It can be argued that it might have been better if expansion had stopped there, and, if so, the United Kingdom might have commercially and industrially been brought face to face with the reality of its post-war situation and therefore competed more strenuously for a change in our pattern of trade. No one anticipated the rapid run-down of the Empire, nor the continued call for the expansion of the membership to over 50 now, which, without too much thought, changed the whole position of the United Kingdom. More than a quarter of the world's population is now included, stretching right across the globe, and the proportion is increasing. No one should underestimate the mutual value of such a network of friends, if, indeed, they are true friends.

We must ask ourselves whether it makes sense to belong to, and to develop, such a grouping at a time when we are assured that our true friends are not necessarily the English-speaking world but those nations of Europe with whom we have been in conflict for far too long. Does our first loyalty lie with them or with our Commonwealth partners? Do we need to make a choice at all? There can be little doubt that the future organisation of Europe must inevitably be of more importance materially to us than the Commonwealth can ever be, but that does not mean that the Commonwealth must be neglected or abandoned.

The aim of the European Community is to match, politically and economically, the power of the United States and Japan. Our cultural and family links with many of the Commonwealth countries are strong and those links will remain and be made firmer by facilities for world travel. Can we not have it both ways? I believe that we can, and that it is in our interest to do so.

I should guess that the great majority of young people in this country will have little difficulty in reconciling worldwide friendship across the Commonwealth with whatever form of European union emerges from the coming negotiations. But the Commonwealth cannot go on just as it has in the past. We have been made well aware of its imperfections. In international affairs our partners have done much to try to embarrass us; for example, in the days of decolonisation debates at the United Nations and over our policy of confrontation East/West. Some of them have waged vicious war among themselves, and many members have conducted their affairs with systems of government far divorced from democracy and with features repugnant to us.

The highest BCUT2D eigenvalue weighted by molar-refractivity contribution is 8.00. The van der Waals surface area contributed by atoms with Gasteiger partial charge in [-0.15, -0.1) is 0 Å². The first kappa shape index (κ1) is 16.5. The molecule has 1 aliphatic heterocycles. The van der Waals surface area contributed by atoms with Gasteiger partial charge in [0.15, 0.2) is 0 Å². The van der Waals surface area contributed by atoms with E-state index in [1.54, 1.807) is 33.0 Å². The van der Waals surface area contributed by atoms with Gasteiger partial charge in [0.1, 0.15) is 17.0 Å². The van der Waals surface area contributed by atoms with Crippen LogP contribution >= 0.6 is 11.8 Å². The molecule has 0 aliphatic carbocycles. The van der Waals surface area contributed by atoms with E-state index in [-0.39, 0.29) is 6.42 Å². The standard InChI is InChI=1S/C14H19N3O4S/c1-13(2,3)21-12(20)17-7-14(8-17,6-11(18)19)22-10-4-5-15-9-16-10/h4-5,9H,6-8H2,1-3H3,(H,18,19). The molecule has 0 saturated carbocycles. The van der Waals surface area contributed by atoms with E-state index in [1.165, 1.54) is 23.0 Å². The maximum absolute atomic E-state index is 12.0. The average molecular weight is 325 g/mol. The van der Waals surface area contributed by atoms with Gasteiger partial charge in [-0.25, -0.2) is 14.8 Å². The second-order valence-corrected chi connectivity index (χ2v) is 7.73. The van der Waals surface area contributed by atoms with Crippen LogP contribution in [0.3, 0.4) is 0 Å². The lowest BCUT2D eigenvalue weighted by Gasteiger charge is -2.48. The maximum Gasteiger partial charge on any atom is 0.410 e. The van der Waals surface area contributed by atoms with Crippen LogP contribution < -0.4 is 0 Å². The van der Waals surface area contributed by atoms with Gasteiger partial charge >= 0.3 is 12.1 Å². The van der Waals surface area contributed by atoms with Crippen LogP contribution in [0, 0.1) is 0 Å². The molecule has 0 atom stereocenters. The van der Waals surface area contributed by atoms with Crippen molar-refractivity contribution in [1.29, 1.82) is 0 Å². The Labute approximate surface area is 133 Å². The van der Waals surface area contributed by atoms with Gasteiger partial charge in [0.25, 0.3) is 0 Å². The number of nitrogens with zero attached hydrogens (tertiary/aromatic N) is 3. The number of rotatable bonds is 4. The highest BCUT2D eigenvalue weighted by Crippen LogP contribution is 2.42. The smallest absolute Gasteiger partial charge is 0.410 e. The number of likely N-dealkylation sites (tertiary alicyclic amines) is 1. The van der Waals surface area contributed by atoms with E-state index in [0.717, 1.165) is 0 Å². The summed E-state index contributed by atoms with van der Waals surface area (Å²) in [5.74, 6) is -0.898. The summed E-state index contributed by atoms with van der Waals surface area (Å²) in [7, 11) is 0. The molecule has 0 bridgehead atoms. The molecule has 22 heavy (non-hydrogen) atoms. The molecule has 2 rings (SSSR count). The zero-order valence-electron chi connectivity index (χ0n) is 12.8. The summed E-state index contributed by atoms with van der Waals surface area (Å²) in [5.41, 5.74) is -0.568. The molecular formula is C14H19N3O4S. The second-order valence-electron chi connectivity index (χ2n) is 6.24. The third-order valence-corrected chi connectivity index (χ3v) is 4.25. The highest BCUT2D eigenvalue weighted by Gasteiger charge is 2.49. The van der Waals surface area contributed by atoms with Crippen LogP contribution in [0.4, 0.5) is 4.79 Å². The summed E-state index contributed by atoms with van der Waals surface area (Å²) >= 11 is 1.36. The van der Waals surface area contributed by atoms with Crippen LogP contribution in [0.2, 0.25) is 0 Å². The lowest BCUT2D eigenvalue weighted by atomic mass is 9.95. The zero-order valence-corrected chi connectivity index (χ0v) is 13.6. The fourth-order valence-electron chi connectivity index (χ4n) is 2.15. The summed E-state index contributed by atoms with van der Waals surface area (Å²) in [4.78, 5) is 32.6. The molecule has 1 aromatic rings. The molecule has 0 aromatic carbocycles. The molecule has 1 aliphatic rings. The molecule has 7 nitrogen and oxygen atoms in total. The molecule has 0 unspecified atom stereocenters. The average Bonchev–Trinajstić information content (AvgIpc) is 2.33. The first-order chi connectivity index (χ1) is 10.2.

The world is changing dramatically, and if the Commonwealth is to survive it must make fundamental changes for the future. Despite events, it has not withered away and indeed has held together and attracted new members. The fact that it is doing so owes a great deal to the dedication and beneficial, and frequently decisive, role played by Her Majesty the Queen and members of the Royal Family. The respect and affection in which our monarchy is held is one of the strongest bonds which unites it. Her Majesty's reception at the Commonwealth Games in New Zealand last year was convincing evidence of that.

We have now reached a critical point in our relations with Europe and the promise of greater understanding between the power blocs. Can the Commonwealth play any practical role over a wider field than the European Community? The Community may eventually share the advantages of a common currency, but the Commonwealth now enjoys the advantages of a common language, a shared culture and a long history of many friendly and intimate contacts at all levels.

It is that question we should now address. My conclusion is that it is worth taking more than a casual interest and a limited investment only in that unique group which includes countries of growing wealth and potential political importance. We should remember that within a generation the population of Pakistan and Nigeria together will far exceed an expanded European Community. We should usefully proceed without delay along the following lines: first, there is a requirement from the British point of view for the Government to make clear their unequivocal support for the Commonwealth, if necessary, by a statement on an appropriate occasion. Any such statement has been lacking in recent times.